SOAP encoding convention line-up circa 2003

  • RPC/encoded (the original)

  • Document/literal (based on XML Schema, but doesn’t model RPC)

  • RPC/literal (adds RPC modeling, breaks XML Schema validation)

  • Can’t we model RPC without breaking Schema validation?


  • Slide8 l.jpg

    Wrapped document literal style (2005)

    • <?xml version="1.0"?>

    • <soap-env:envelope

    • soap-env:encodingStyle="http://schemas.xmlsoap.org/soap/encoding/"

    • xmlns:soap-env="http://schemas.xmlsoap.org/soap/envelope/"

    • xmlns:soap-enc="http://schemas.xmlsoap.org/soap/encoding/"

    • xmlns:xsd="http://www.w3.org/1999/XMLSchema"

    • xmlns:xsi="http://www.w3.org/1999/XMLSchema-instance">

      • <soap-env:header>

        • ...

      • </soap-env:header>

      • <soap-env:body>

        • <m:doSomething xmlns:m=“http://lab49.com/”>

          • <m:foo>

          • </m:foo>

          • <m:bar>

          • </m:bar>

        • </m:doSomething>

      • </soap-env:body>

    • </soap-env:envelope>

    Entire body complies with an XML Schema

    containing element doSomething containing

    a sequence of elements foo and bar



    Slide10 l.jpg

    Web Service Definition Language (WSDL 1.1)

    • <definitions>

      • <types>

        • <schema>

          • <element name="doSomething">

            • <complexType>

            • <sequence>

              • <element name="foo" nillable="true" type="string" />

              • <element name="bar" nillable="true" type="double" />

            • </sequence>

            • </complexType>

          • </element>

          • <element name="doSomethingResponse">

            • ...

          • </element>

        • </schema>

      • </types>

      • <message name="doSomethingRequest"> <part name="parameters" element="doSomething"></part> </message>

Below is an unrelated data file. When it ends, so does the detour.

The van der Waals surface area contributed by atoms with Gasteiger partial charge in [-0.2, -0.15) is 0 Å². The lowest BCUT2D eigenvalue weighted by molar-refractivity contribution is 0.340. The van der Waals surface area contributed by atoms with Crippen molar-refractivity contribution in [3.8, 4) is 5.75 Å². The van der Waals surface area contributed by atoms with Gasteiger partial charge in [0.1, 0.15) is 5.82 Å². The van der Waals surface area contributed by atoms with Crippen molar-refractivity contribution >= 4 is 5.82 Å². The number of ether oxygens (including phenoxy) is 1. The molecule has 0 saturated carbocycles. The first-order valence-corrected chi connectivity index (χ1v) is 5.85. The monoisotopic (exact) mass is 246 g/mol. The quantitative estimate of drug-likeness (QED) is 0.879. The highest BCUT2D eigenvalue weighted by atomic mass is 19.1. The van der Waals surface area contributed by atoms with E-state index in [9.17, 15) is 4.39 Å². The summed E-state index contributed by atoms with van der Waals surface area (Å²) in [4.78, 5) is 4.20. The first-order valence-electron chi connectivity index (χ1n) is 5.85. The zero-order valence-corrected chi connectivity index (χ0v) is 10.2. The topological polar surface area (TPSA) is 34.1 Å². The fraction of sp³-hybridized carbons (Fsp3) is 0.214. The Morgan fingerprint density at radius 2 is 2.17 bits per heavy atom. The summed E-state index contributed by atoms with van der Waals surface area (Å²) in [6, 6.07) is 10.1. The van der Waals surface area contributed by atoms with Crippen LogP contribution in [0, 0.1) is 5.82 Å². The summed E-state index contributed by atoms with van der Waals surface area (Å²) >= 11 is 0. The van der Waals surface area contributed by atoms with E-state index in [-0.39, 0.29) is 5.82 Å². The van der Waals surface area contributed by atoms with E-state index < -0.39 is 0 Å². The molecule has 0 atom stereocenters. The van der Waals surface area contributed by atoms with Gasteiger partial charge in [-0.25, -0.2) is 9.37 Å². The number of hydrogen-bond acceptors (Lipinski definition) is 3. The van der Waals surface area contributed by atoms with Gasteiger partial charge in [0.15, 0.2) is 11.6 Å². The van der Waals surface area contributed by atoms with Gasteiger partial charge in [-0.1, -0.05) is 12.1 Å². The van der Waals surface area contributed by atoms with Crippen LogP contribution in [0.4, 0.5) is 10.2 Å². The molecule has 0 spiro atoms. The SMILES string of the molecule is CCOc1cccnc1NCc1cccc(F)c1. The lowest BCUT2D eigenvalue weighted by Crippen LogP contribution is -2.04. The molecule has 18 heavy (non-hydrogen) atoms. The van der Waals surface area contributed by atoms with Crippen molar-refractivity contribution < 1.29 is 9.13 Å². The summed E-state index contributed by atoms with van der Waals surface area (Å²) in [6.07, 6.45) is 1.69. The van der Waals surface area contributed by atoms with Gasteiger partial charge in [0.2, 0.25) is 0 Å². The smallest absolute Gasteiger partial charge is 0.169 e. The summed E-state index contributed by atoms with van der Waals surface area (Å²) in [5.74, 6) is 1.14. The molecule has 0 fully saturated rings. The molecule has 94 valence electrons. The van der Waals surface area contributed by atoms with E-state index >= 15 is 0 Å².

• <message name="doSomethingResponse"> <part name="parameters" element="doSomethingResponse"></part> </message>

      • <portType name="myServices">

        • <operation name="doSomething">

          • <input name="doSomethingRequest" message="doSomethingRequest"></input>

          • <output name="doSomethingResponse" message="doSomethingResponse"></output>

        • </operation>

      • </portType>

      • <binding name="myServicesHttpBinding" type="myServices">

        • <binding style="document" transport="http://schemas.xmlsoap.org/soap/http" />

        • <operation name="doSomething">

          • <operation soapAction="" />

          • <input name="doSomethingRequest"> <body use="literal" /> </input>

          • <output name="doSomethingResponse"> <body use="literal" /> </output>

        • </operation>

      • </binding>

      • <service name="myServices">

        • <port name="myServicesHttpPort" binding="myServicesHttpBinding"> <address location="http://..." /> </port>

      • </service>

    • </definitions>

    Wrapped style. Notice the operation

    has one message part called “parameters”

    which is an XML sequence of the args



    Slide12 l.jpg

    Code first / WSDL first decision algorithm

    Write code first and use doc/literal style. i.e. Every method has one arg. Use

    annotations to name everything and review

    WSDL afterward.

    Will other projects be using these services? i.e. is this part of an SOA?

    Are you in a great hurry?

    No

    No

    Yes

    Yes

    Write code first in

    wrapped/literal style, i.e. Use

    annotations to name everything and review WSDL afterward.

    Write WSDL first.

    Think through interfaces carefully, plan

    for backward compatibility, write lots of

    comments, and maintain in source control.


    Slide13 l.jpg

    Goodies

    • WS-Security (message integrity, confidentiality, and authentication)

    • WS-ReliableMessaging

    • WS-Routing (messaging patterns and routes)

    • WS-Eventing (pub/sub)

    • Many other incomprehensible extensions, collectively referred to as WS-*





    Slide17 l.jpg

    Complexity

    Low

    High

    SOAP

    ?

    REST


    Slide18 l.jpg

    Comparison points

    • WSDL is a good idea for both SOAP and REST

      • (not a long-term differentiator)

    • SOAP and REST both allow you to name resources with URIs

      • (also not a long-term differentiator)

    • REST adds value to the entire web

      • (we don’t care)

    • REST is easier to program

      • (not for long)

    • SOAP provides better support for async messaging

    • SOAP is better if developers and network administrators don’t

    • have a good relationship


    Slide19 l.jpg

    In conclusion

    • For enterprise apps, default to SOAP.

    • But if (like Amazon.com) you

    • are catering to people who are not making a large

    • investment in connecting to your service

    • have control over your network

    • are trying to reach a broad audience

    • … then go with REST.

    • Expires: Mon, 31 Mar 2008 20:00:00 GMT